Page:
The Self-reported Work-related Illness (SWI) and Workplace Injury modules of the LFS
Respondents are asked to recall events over the previous 12 months, and so results reflect an average of the previous 12 month period. For example, respondents administered the questions in the LFS quarter one in 2008 (January 2008-March 2008) cover the 12 months prior to each interview. The results reflect an average of 12-month periods ending January 2008 to March 2008, and this is described as 2007/08.
Each questionnaire module has a core set of questions with a small number of additional questions asked periodically. Whilst information is collected from Northern Ireland, this information is not routinely published since HSE's jurisdiction is restricted to Great Britain only.
The Workplace Injury Module of the LFS
The module of questions on workplace injury [see Annex 1] is administered to individuals aged 16 or over who are currently employed or who have been employed in the previous year. There is a core set of questions asked annually, with additional questions included periodically.
Individuals are asked an initial screening question:
Thinking of the 12 months since [date], have you had any accident resulting in injury at work or in the course of your work?
Individuals responding positively to the screening question are then asked whether or not the (most recent) injury resulted from a road accident, and also to confirm whether the injury occurred in their current or most recent job (details of which are recorded as part of the main LFS questioning) or in another job. The respondent is then asked how soon they returned to work following the accident and (from 2006/07) to describe the injury received. Individuals reporting either 'fractured or broken bones' or 'dislocated joints' are further asked to recall which bone/joint was fractured/dislocated. Respondents are asked (from 2006/07) whether they experienced loss of consciousness or hypothermia as a result of the accident and whether they required resuscitation or hospitalisation. Finally respondents are asked to describe how the accident happened (in 2004/05 and from 2006/07).
Respondents were asked some additional questions in certain years: in 2006/07, how many workplace accidents they had sustained over the 12 month period; in 2008/09-2010/11, the year and month of the accident and in 2006/07-2007/08 respondents reporting loss of sight were asked how long they were affected by the sight impairment and respondents who lost consciousness were asked for how long.
On average, it takes a respondent reporting a workplace injury around three minutes to complete the injury core questions.
The Self-reported Work-related Illness survey module of the LFS
Since 2001/02 this module of questions on work-related ill health [see Annex 2] has been administered to individuals aged 16 or over who were currently employed or who had been employed in the past. However, in 2007/08 and 2008/09 a questionnaire routing error restricted the coverage of this survey module to people working in the last 12 months rather than people ever employed (as in earlier surveys). Generally all published estimates are restricted to people working in the last 12 months for comparison purposes.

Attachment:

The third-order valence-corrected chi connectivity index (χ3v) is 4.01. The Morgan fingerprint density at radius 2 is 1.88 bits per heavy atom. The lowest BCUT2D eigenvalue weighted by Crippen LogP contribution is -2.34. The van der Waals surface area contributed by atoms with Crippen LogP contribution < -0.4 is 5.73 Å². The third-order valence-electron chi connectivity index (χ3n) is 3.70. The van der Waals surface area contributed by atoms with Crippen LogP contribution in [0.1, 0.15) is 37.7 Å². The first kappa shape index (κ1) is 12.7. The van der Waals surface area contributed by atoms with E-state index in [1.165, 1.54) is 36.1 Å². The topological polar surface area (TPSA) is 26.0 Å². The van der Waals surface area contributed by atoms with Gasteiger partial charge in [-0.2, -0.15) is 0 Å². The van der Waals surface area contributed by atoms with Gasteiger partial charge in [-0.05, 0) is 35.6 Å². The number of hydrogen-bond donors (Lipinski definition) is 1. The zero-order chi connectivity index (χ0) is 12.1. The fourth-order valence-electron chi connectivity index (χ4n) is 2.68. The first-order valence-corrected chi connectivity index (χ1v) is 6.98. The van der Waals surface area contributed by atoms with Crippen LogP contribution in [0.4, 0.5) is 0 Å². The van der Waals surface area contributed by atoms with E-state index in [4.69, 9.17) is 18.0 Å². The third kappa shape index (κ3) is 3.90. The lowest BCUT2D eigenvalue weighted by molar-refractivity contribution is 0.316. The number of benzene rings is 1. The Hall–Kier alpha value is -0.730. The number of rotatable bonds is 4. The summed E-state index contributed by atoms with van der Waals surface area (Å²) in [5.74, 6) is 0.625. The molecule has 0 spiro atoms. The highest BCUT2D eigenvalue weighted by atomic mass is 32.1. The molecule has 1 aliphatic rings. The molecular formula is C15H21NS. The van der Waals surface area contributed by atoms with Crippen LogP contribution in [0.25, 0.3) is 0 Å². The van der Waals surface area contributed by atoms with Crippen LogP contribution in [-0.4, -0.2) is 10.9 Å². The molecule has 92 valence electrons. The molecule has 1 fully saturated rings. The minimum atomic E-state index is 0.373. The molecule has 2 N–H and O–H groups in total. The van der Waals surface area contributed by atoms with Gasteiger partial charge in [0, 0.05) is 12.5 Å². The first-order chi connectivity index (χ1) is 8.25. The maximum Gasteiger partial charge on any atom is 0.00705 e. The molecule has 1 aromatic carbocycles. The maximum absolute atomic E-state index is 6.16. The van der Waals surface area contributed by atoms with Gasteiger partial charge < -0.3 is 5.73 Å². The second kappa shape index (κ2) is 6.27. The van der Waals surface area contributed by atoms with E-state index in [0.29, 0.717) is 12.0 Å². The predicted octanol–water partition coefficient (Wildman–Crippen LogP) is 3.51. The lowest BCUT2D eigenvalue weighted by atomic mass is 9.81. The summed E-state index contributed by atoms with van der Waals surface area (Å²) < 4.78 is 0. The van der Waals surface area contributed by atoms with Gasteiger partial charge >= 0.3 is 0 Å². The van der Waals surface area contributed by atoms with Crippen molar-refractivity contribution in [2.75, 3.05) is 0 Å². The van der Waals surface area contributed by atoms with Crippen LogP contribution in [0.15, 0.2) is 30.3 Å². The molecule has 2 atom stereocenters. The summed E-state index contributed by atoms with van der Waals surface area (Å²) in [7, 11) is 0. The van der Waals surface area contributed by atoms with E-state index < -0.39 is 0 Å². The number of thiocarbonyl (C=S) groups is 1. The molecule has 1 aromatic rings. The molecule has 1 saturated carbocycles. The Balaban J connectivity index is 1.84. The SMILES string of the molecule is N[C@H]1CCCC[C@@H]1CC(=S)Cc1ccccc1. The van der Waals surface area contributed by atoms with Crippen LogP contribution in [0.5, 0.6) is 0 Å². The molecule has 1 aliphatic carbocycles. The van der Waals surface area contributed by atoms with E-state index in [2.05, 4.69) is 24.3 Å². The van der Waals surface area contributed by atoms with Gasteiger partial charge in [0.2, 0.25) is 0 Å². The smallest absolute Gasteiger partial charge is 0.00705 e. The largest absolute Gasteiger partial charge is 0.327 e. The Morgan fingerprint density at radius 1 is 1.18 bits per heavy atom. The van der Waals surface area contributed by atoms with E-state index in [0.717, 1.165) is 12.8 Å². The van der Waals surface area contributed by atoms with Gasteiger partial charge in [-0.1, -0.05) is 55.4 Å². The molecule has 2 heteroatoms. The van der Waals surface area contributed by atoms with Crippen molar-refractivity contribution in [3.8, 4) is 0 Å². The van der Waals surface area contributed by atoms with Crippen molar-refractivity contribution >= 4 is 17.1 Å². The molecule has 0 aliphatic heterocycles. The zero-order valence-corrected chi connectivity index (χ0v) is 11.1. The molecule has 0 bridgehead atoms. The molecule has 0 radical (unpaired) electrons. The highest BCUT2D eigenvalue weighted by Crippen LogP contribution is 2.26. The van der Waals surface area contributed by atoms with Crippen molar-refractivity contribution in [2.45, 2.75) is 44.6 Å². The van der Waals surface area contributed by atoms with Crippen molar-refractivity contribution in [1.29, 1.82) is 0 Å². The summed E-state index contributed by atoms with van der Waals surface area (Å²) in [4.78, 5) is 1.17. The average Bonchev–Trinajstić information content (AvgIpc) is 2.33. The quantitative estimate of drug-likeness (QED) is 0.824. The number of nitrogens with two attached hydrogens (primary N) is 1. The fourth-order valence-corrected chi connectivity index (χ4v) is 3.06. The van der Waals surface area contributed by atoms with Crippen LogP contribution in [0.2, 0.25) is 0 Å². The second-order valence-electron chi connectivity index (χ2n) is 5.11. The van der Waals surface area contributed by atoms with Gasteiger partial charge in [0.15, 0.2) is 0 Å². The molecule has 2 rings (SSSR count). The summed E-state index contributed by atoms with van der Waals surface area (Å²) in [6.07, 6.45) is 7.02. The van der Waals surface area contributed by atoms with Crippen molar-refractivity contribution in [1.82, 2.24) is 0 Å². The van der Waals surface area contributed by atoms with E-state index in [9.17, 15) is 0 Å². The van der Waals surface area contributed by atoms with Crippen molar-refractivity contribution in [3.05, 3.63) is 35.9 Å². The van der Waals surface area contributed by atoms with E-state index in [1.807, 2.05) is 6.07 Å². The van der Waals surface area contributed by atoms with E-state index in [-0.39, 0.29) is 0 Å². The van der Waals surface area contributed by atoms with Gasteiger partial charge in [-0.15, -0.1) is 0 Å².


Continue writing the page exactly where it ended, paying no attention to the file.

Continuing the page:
Like the workplace injury survey module, this survey module consists of a core set of questions asked annually, with additional questions asked periodically.
Individuals are asked an initial screening question:
[Apart from the accident you have told me about,] within the last 12 months have you suffered from any illness, disability or other physical or mental problem that was caused or made worse by your job or by work you have done in the past?
Individuals responding positively to this screening question are then asked how many work-related illnesses they had suffered from, and to describe the most serious. Subsequent questions focus on the most serious illness, asking respondents when they first became aware of their illness and also to confirm whether their current or most recent job (details of which are recorded as part of the main LFS questioning) or another job caused or made their complaint worse. Respondents who had worked in the past 12 months are also asked how much time they had taken off work (in the last 12 months) because of their illness.
In alternate years (from 2004/05 to 2010/11), respondents who reported 'another job' caused or made their illness worse were asked to describe the job and industry in which they worked, and in 2009/10-2011/12 respondents reporting certain illnesses were asked to describe how work caused the illness or made it worse.
Respondents were asked some additional questions in 2020/21 to measure the impact of coronavirus on self-reported work-related ill health, and therefore to better understand work-related ill health in 2020/21 in the context of the coronavirus pandemic.
On average, it takes a respondent reporting a work-related illness around one and a half minutes to complete the ill health core questions.
Linking information from the Self-reported Work-related Illness (SWI) and Workplace Injury modules of the LFS with information in the main LFS
The LFS provides a rich source of information about the labour force using internationally agreed concepts and definitions. It collects data on demographics, employment, self-employment, hours of work, unemployment, redundancies, education and training and many other topics. Information provided by an individual on the Self-reported Work-related Illness (SWI) and Workplace Injury modules of the LFS can be matched with their corresponding labour force information to provide a comprehensive picture of workplace injury and work-related illness by a range of factors.
For the latest full LFS questionnaire see The LFS User Guide Volume 2: Questionnaire.